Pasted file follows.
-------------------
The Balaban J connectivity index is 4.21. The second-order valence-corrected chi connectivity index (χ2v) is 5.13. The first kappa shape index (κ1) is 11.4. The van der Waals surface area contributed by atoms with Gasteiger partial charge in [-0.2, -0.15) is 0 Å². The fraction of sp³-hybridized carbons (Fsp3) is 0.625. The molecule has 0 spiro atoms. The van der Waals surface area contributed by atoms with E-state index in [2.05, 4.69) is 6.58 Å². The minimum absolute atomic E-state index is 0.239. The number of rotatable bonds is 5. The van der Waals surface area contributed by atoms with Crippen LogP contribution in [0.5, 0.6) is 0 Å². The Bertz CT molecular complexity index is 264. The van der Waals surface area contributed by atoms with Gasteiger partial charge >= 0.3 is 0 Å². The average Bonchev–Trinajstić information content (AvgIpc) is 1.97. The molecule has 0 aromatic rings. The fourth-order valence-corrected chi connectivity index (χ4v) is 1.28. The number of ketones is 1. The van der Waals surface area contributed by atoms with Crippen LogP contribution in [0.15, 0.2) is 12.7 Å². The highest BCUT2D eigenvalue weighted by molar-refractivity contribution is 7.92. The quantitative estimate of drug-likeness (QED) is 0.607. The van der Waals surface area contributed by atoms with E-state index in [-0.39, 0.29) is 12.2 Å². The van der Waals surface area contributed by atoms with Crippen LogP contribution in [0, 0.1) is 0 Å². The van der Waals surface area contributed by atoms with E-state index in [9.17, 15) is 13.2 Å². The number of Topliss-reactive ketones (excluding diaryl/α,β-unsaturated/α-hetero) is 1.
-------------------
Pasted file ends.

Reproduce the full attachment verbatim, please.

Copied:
The Balaban J connectivity index is 4.21. The second-order valence-corrected chi connectivity index (χ2v) is 5.13. The first kappa shape index (κ1) is 11.4. The van der Waals surface area contributed by atoms with Gasteiger partial charge in [-0.2, -0.15) is 0 Å². The fraction of sp³-hybridized carbons (Fsp3) is 0.625. The molecule has 0 spiro atoms. The van der Waals surface area contributed by atoms with E-state index in [2.05, 4.69) is 6.58 Å². The minimum absolute atomic E-state index is 0.239. The number of rotatable bonds is 5. The van der Waals surface area contributed by atoms with Crippen LogP contribution in [0.5, 0.6) is 0 Å². The Bertz CT molecular complexity index is 264. The van der Waals surface area contributed by atoms with Gasteiger partial charge >= 0.3 is 0 Å². The average Bonchev–Trinajstić information content (AvgIpc) is 1.97. The molecule has 0 aromatic rings. The fourth-order valence-corrected chi connectivity index (χ4v) is 1.28. The number of ketones is 1. The van der Waals surface area contributed by atoms with Crippen LogP contribution in [0.15, 0.2) is 12.7 Å². The highest BCUT2D eigenvalue weighted by molar-refractivity contribution is 7.92. The quantitative estimate of drug-likeness (QED) is 0.607. The van der Waals surface area contributed by atoms with E-state index in [-0.39, 0.29) is 12.2 Å². The van der Waals surface area contributed by atoms with Crippen LogP contribution in [0, 0.1) is 0 Å². The van der Waals surface area contributed by atoms with E-state index in [9.17, 15) is 13.2 Å². The number of Topliss-reactive ketones (excluding diaryl/α,β-unsaturated/α-hetero) is 1.